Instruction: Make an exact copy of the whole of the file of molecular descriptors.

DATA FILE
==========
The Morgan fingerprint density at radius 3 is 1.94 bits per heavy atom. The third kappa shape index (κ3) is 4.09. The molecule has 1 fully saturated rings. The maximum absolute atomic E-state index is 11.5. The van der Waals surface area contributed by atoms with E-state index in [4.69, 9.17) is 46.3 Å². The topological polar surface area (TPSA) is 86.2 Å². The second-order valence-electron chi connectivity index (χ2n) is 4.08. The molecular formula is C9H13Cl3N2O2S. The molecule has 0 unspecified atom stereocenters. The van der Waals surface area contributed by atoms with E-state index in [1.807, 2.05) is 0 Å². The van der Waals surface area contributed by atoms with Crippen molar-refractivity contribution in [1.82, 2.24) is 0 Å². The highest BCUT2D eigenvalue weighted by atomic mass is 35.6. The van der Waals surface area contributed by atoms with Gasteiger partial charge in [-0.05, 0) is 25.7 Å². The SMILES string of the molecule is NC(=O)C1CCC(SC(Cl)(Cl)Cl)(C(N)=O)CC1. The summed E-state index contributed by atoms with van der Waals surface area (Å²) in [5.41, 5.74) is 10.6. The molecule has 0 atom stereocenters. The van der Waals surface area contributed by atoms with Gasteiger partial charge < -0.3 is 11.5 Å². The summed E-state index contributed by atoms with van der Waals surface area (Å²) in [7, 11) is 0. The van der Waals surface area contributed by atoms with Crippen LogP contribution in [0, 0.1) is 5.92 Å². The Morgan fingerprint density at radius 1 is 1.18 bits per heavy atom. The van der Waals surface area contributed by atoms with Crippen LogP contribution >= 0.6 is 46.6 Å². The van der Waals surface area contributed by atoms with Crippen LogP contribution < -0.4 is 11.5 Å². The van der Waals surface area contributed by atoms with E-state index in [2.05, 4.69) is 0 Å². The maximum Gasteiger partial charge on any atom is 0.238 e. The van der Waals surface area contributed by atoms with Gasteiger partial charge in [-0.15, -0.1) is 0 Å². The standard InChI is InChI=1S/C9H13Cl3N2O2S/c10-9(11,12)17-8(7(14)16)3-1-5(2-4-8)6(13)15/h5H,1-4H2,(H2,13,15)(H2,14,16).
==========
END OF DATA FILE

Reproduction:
The Morgan fingerprint density at radius 3 is 1.94 bits per heavy atom. The third kappa shape index (κ3) is 4.09. The molecule has 1 fully saturated rings. The maximum absolute atomic E-state index is 11.5. The van der Waals surface area contributed by atoms with E-state index in [4.69, 9.17) is 46.3 Å². The topological polar surface area (TPSA) is 86.2 Å². The second-order valence-electron chi connectivity index (χ2n) is 4.08. The molecular formula is C9H13Cl3N2O2S. The molecule has 0 unspecified atom stereocenters. The van der Waals surface area contributed by atoms with E-state index in [1.807, 2.05) is 0 Å². The van der Waals surface area contributed by atoms with Crippen molar-refractivity contribution in [1.82, 2.24) is 0 Å². The highest BCUT2D eigenvalue weighted by atomic mass is 35.6. The van der Waals surface area contributed by atoms with Gasteiger partial charge in [-0.05, 0) is 25.7 Å². The SMILES string of the molecule is NC(=O)C1CCC(SC(Cl)(Cl)Cl)(C(N)=O)CC1. The summed E-state index contributed by atoms with van der Waals surface area (Å²) in [5.41, 5.74) is 10.6. The molecule has 0 atom stereocenters. The van der Waals surface area contributed by atoms with Gasteiger partial charge < -0.3 is 11.5 Å². The summed E-state index contributed by atoms with van der Waals surface area (Å²) in [7, 11) is 0. The van der Waals surface area contributed by atoms with Crippen LogP contribution in [0, 0.1) is 5.92 Å². The Morgan fingerprint density at radius 1 is 1.18 bits per heavy atom. The van der Waals surface area contributed by atoms with Crippen LogP contribution >= 0.6 is 46.6 Å². The van der Waals surface area contributed by atoms with Crippen LogP contribution < -0.4 is 11.5 Å². The van der Waals surface area contributed by atoms with E-state index in [2.05, 4.69) is 0 Å². The maximum Gasteiger partial charge on any atom is 0.238 e. The van der Waals surface area contributed by atoms with Gasteiger partial charge in [-0.15, -0.1) is 0 Å². The standard InChI is InChI=1S/C9H13Cl3N2O2S/c10-9(11,12)17-8(7(14)16)3-1-5(2-4-8)6(13)15/h5H,1-4H2,(H2,13,15)(H2,14,16).